Can Corruption Ever Be Eliminated? - Facts & Infographic
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The Merriam-Webster dictionary defines Corruption as “impairment of integrity, virtue, or moral principle and as inducement to wrong by improper or unlawful means (as bribery)”. According to Transparency International, “Corruption is the abuse of entrusted power for private gain. It hurts everyone who depends on the integrity of people in a position of authority”.
Over the past century, corruption has been cited as one of the chief evils that have been ailing countries, corporations, and other organizations. The chief import of corruption in government and governmental agencies is financial and economic. The social and moral aspects of corruption cannot be ignored either.
Corruption Perception Index
London-based non-profit, Transparency International has been publishing Corruption Perception Index – a ranking of 183 different countries since 1995. These rankings are awarded “by their perceived levels of corruption, as determined by expert assessments and opinion surveys”. These rankings are based on the scores from 0 (most corrupt) to 10 (least corrupt) awarded by Transparency International. The organization helps fight corruption in many countries of the world and has more than 100 chapters in different parts of the globe. Apart from grading the countries based on the corruption perception, Transparency International also helps in anti-corruption awareness and legal assistance.
Most and Least Corrupt Countries
According to the Corruption Perception Index ratings 2011, North Korea, Somalia, Afghanistan, Myanmar, Sudan, Turkmenistan, Uzbekistan, Haiti, Iraq, Burundi, Equatorial Guinea, and Venezuela are among the most corrupt countries of the world. Among the least corrupt nations are New Zealand, Denmark, Finland, Sweden, Singapore, Norway, Netherlands, Australia, Switzerland, and Canada. UK ranks 16 and USA ranks 24 according to the index.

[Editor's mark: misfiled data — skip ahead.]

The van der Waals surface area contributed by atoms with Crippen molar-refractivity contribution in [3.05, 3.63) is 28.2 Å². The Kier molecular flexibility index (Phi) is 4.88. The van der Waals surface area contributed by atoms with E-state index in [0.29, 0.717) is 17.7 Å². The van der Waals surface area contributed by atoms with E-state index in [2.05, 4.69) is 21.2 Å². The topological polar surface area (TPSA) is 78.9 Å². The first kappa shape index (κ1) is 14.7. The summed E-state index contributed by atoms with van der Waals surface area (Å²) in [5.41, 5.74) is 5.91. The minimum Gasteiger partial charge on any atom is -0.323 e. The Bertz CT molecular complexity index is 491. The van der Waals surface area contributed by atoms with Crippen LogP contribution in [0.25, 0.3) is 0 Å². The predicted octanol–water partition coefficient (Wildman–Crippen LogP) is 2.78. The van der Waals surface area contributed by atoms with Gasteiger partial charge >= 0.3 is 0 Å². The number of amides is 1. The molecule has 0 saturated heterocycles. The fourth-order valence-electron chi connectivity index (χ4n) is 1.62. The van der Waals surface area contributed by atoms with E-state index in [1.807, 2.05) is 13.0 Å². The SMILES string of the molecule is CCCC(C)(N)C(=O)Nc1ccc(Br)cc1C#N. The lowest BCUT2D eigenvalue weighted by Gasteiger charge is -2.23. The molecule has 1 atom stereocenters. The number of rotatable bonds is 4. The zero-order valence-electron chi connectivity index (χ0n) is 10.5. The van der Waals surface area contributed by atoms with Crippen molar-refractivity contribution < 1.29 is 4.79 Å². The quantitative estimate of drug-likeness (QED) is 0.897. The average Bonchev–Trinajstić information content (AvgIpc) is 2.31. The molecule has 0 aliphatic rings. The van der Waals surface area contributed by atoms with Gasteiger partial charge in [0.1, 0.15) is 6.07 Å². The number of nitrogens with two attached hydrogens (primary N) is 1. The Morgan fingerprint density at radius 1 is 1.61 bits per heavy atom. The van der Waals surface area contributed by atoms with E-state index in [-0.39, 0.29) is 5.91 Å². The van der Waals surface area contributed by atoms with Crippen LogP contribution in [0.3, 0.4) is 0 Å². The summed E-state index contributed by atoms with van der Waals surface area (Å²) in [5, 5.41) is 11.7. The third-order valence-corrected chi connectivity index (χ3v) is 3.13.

The abuse of public offices or public resources by government officials in the form of bribery is, perhaps, the commonest form of corruption. In 1999 and again in 2002, 2006, 2008, and 2011, Transparency International had published the BPI (Bribe Payers Index) – a measurement of the ‘likelihood of companies from 28 leading economies to win business abroad by paying bribes’. According to the 2011 BPI rankings, Russian, Chinese, Mexican, Indonesian, and UAE companies were the most likely (among the 28 countries ranked) to offer bribes to secure business abroad. Corporations from the Netherlands, Switzerland, Belgium, Germany, and Japan were deemed least likely.
The banking systems of Switzerland and a few other European countries such as Austria must be mentioned in this regard. Banking secrecy in Switzerland dates back to the Middle Ages. The numbered accounts of Swiss banks provide the account holders a degree of protection from scrutiny and have thus been viewed as promoting bribery and financial laundering. A number of countries such as the US have negotiated agreements with Switzerland to weaken this insulation.
Corrupt Leaders of the World
A look at some of the most corrupt leaders of the world reveals a prolonged history of financial frauds and illegal manipulation of public funds. Bribery and misuse of public offices is key to corruption. Here are some of the most corrupt leaders of modern times.